“No Thanks” to Indiscriminate Access to Guns in the U.S.

By David Brooks on November 24, 2022

Even thanks can no longer be given without bullets. In the most armed and violent advanced country in the world there have been more than 600 mass shootings -with 4 or more victims- so far this year, an average of two every day.

On Tuesday night, as customers at a Walmart in Chesapeake, Virginia, shopped for ingredients for the traditional Thanksgiving dinner on Thursday, a gunman – identified as one of the store’s managers – pulled a gun in one of the employee meeting rooms and began firing randomly at his colleagues, killing six and wounding at least six others before killing himself on the spot. “I just saw three of my friends murdered,” commented one of the female workers in that room.

Three days earlier, at a gay bar in Colorado Springs, a 22-year-old armed with a semi-automatic rifle and handgun killed 5 people and wounded 17 more. There are questions about why authorities did not confiscate the suspect’s guns in 2021 after he was arrested because his mother reported that he had threatened her with a homemade bomb.

This Wednesday, four students were shot and wounded outside their Philadelphia high school shortly after the school day ended early for the Thanksgiving holiday bridge. “We’re allowing people to run around with guns and do whatever the hell they want in this city…we could have lost a minor today,” declared a furious school district security chief.

While every incident in a public place makes the news and provokes fears, even more appalling is that it has become “normal”. Moreover, the images, promotion and advocacy of guns by political leaders despite this news never cease to amaze any observer. Glenn Youngkin’s election campaign for governor of the state of Virginia where this latest incident occurred – and where 10 days earlier a young man killed three University of Virginia students – is an image of two men firing a rifle with the slogan “our country, our right.” Today the governor repeated the same old message lamenting the terrible tragedy – without mentioning the words “gunman” or “guns.”

In 2022 through today’s date, there have been 608 recorded incidents of mass shootings, defined as those with four or more casualties (wounded and/or killed), according to the Gun Violence Archive [https://www.gunviolencearchive.org]. The most serious this year was the massacre of 19 children and two teachers at an elementary school in Uvalde, Texas, on May 24.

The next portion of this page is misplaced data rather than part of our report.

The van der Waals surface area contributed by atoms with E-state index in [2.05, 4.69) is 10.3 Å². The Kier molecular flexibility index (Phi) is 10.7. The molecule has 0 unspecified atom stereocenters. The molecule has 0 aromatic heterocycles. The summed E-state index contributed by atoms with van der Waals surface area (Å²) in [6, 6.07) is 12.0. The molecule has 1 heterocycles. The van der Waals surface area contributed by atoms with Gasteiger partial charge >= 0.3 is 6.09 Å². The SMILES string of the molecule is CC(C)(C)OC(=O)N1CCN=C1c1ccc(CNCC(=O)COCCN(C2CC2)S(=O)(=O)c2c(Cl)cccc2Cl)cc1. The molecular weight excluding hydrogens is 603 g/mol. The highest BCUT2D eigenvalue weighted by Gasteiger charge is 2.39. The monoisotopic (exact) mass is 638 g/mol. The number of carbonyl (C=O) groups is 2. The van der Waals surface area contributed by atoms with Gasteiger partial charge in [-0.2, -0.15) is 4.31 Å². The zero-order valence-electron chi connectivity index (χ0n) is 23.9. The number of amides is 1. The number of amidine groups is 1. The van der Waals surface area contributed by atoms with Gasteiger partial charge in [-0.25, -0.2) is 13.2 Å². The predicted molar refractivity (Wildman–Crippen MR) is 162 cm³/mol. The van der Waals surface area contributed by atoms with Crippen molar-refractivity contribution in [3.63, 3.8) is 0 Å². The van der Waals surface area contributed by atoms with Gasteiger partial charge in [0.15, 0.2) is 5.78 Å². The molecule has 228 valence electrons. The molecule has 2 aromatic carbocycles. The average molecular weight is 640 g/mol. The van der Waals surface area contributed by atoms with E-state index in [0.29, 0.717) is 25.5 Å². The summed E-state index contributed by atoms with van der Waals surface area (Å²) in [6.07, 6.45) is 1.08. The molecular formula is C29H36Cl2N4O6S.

So far in 2022 to date, it is estimated that more than 39,000 people have been killed by bullets (more than 21,000 of these by gun suicide). Some 291 of these victims are children between the ages of 0 and 11. All indications are that this will be the year of the most gun violence in the last 8 years that this organization has conducted these counts – and that the total has more than doubled (in 2014, there were 273 mass shootings).

“It’s the f***ing guns,” states Shannon Watts, founder of the gun control organization Moms Demand Action, in the tweet she sent commenting on these latest incidents. She added that “400 million guns in civilian hands coupled with weak gun laws have given us a gun homicide rate 25 times higher than any other equivalent nation.”

The top five U.S. assault rifle manufacturers have earned at least $1.7 billion in revenue from sales of these AR-15-type weapons frequently used in mass shootings over the past decade, according to a legislative investigation.

Thanksgiving, an official holiday celebrated on the last Thursday of November, when families and friends gather to express gratitude for what they enjoy and have, and marks the myth of the official origin of the nation 401 years ago with the first harvest -thanks to the Indians- of the European settlers who arrived undocumented to this land, will take place this year with several absentees, victims of firearms.

But Thanksgiving is also considered a “National Day of Mourning” by several indigenous organizations, declared 53 years ago, and will be commemorated in Plymouth, Massachusetts, near the place where the so-called European pilgrims arrived. With this, the other history of the country will be remembered, including the colonial occupation and expansion that would expel indigenous people from their lands, destroy their nations and peoples. All with the use of firearms (the so-called pilgrims came armed to these lands).

Today, the United States is the country with the most armed population in the world: 120 guns for every 100 inhabitants. With less than 5 percent of the world’s population, the United States has 46 percent of the world’s guns in civilian hands, according to the Small Arms Survey.

Whether this is something to be thankful for during traditional dinners – with their indigenous menu – this Thanksgiving is still in dispute.

Network in Defense of Humanity (REDH) translated by Resumen Latinoamericano – US